This DIY idea combines a bit of creativity, a bit of sensory play, and a bit of STEM play for an experience kids will enjoy. Plus, it utilizes materials readily available in most early learning settings and cleanup is a cinch.
Start by coloring some water with liquid water color. You can use store-bought coloring or try this idea to make your own. Next, pour a 1/4 inch or so of the colored liquid into a shallow baking dish.
Then, let kids use a pipette to drip oil onto the liquid watercolor. If you don’t have pipettes, eyedroppers will work. Or, you can use the old thumb over the end of a drinking straw method to transport small amounts of oil to the colored water. Add oil sparingly. If there’s too much oil, the paper will only pick up the oil & not the colored water.
Now it’s time to make a print. Take a piece of paper and place it into the baking dish for a moment to create your print. Finally, remove the paper and place it on the drying rack.
Remember–the process is the important part–that’s where the learning happens.
Here are a couple variations to try:
Why Won’t Oil And Water Mix?
The interesting effect created by this process is due to the fact that oil and water don’t mix. Here are the main two reasons why thanks to mocomi.com:
Oil and Water have different densities
The first reason that water and oil don’t mix is because their molecules are packed differently. The molecules of water are packed very densely. (Would be good to show water molecules packed densely) In one glass of water, there are more molecules than the number of known stars in the universe!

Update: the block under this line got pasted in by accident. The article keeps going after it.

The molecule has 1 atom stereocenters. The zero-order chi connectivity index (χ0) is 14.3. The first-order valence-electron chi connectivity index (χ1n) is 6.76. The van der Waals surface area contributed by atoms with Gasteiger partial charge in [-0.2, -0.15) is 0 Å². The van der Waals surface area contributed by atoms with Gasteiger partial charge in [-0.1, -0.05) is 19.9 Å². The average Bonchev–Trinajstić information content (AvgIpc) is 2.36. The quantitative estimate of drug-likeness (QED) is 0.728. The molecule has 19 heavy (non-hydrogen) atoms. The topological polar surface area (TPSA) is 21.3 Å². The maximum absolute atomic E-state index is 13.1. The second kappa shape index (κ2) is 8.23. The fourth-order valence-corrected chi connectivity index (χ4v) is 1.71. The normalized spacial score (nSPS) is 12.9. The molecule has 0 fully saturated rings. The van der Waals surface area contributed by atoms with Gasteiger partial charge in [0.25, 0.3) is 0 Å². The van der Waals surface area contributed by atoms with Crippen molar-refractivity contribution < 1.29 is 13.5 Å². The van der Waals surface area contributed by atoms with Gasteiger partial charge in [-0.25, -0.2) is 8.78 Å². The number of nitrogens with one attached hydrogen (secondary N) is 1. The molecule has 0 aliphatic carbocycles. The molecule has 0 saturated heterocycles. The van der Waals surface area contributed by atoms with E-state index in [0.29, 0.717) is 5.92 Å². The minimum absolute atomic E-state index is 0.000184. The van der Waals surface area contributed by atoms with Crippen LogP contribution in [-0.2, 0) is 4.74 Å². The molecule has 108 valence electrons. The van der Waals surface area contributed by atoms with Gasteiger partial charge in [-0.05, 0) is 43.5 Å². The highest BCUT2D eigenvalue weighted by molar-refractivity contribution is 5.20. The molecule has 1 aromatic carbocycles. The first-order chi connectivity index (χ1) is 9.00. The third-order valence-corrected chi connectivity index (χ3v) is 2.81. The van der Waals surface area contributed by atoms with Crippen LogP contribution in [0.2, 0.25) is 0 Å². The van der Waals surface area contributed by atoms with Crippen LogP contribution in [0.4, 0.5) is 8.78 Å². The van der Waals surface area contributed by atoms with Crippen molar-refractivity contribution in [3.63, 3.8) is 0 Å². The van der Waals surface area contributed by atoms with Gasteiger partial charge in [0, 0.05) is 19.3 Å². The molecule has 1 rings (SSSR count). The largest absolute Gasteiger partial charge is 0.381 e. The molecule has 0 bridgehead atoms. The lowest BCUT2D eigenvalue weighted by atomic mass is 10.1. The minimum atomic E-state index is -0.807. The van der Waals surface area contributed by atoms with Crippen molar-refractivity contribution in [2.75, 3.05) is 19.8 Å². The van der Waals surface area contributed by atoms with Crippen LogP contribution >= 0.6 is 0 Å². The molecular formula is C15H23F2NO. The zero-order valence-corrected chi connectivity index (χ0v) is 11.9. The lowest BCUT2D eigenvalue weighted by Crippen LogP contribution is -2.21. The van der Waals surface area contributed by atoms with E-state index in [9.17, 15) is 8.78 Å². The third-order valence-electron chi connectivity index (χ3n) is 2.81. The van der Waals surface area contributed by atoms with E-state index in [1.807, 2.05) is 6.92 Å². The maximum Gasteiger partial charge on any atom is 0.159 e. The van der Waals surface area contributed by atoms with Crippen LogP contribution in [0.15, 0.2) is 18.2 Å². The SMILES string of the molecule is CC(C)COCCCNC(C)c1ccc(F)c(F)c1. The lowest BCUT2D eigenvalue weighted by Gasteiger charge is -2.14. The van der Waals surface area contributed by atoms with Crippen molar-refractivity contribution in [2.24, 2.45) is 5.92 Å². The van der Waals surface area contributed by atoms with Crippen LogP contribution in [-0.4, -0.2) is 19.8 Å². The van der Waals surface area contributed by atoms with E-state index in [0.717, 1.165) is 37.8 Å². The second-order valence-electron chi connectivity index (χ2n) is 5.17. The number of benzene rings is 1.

This means if we take equal parts of water and oil, there will be more molecules of water than oil. This also means that it will always sink underneath the oil.
Oil and Water charges
There is one more reason why they cannot mix with each other. Polarity. Polarity means a molecule is positively charged at one end and negatively charged at the other. Water is a polar molecule. Water molecules are made up of two hydrogen atoms and one oxygen atom each.
Since only opposites attract, the water molecules stick to each other.
Polar molecules only dissolve in polar solvents. Similarly, non-polar molecules only dissolve in non- polar solvents. Oil is made up of non-polar molecules. It has a shell of negative charges, or electrons, surrounding the molecule.mocomi.com/why-oil-and-water-dont-mix/
Use paper towels or rags to wipe up any spills and then then use soap & water for easy clean up. Some surfaces–including hands–may be stained by some liquid watercolors. The staining will fade with time. Caution: the dish may be slippery with oil residue during cleanup, so handle it carefully.